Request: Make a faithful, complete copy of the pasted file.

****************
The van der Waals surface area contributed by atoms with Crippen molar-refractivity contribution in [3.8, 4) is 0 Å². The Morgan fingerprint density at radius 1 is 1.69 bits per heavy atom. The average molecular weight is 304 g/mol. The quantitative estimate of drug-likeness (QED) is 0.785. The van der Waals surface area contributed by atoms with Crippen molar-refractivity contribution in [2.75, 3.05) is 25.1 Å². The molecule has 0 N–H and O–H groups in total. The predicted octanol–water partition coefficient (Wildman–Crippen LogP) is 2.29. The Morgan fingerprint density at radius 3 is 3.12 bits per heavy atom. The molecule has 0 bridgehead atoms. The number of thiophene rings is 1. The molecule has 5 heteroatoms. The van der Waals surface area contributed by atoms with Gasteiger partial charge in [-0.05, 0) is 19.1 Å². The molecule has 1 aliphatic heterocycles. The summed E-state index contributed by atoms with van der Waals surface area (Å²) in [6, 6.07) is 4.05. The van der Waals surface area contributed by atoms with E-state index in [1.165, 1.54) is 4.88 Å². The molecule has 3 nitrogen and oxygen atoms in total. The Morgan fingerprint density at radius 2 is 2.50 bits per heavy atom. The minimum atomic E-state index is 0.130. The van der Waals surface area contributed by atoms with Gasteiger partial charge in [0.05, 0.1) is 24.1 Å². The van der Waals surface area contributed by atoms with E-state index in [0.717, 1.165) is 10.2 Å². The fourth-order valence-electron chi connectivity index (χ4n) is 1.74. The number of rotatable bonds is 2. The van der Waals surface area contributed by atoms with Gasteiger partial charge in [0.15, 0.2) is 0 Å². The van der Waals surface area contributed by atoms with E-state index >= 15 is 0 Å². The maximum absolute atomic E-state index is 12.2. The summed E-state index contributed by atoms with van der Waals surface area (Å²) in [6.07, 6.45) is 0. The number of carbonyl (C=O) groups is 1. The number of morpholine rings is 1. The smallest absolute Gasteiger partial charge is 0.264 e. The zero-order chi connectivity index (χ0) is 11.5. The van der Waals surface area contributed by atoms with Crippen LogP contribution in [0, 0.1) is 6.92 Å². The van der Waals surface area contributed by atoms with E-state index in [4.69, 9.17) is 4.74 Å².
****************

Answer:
The van der Waals surface area contributed by atoms with Crippen molar-refractivity contribution in [3.8, 4) is 0 Å². The Morgan fingerprint density at radius 1 is 1.69 bits per heavy atom. The average molecular weight is 304 g/mol. The quantitative estimate of drug-likeness (QED) is 0.785. The van der Waals surface area contributed by atoms with Crippen molar-refractivity contribution in [2.75, 3.05) is 25.1 Å². The molecule has 0 N–H and O–H groups in total. The predicted octanol–water partition coefficient (Wildman–Crippen LogP) is 2.29. The Morgan fingerprint density at radius 3 is 3.12 bits per heavy atom. The molecule has 0 bridgehead atoms. The number of thiophene rings is 1. The molecule has 5 heteroatoms. The van der Waals surface area contributed by atoms with Gasteiger partial charge in [-0.05, 0) is 19.1 Å². The molecule has 1 aliphatic heterocycles. The summed E-state index contributed by atoms with van der Waals surface area (Å²) in [6, 6.07) is 4.05. The van der Waals surface area contributed by atoms with E-state index in [1.165, 1.54) is 4.88 Å². The molecule has 3 nitrogen and oxygen atoms in total. The Morgan fingerprint density at radius 2 is 2.50 bits per heavy atom. The minimum atomic E-state index is 0.130. The van der Waals surface area contributed by atoms with Gasteiger partial charge in [0.05, 0.1) is 24.1 Å². The van der Waals surface area contributed by atoms with E-state index in [0.717, 1.165) is 10.2 Å². The fourth-order valence-electron chi connectivity index (χ4n) is 1.74. The number of rotatable bonds is 2. The van der Waals surface area contributed by atoms with Gasteiger partial charge in [0.15, 0.2) is 0 Å². The van der Waals surface area contributed by atoms with E-state index >= 15 is 0 Å². The maximum absolute atomic E-state index is 12.2. The summed E-state index contributed by atoms with van der Waals surface area (Å²) in [6.07, 6.45) is 0. The number of carbonyl (C=O) groups is 1. The number of morpholine rings is 1. The smallest absolute Gasteiger partial charge is 0.264 e. The zero-order chi connectivity index (χ0) is 11.5. The van der Waals surface area contributed by atoms with Crippen LogP contribution in [0, 0.1) is 6.92 Å². The van der Waals surface area contributed by atoms with E-state index in [4.69, 9.17) is 4.74 Å².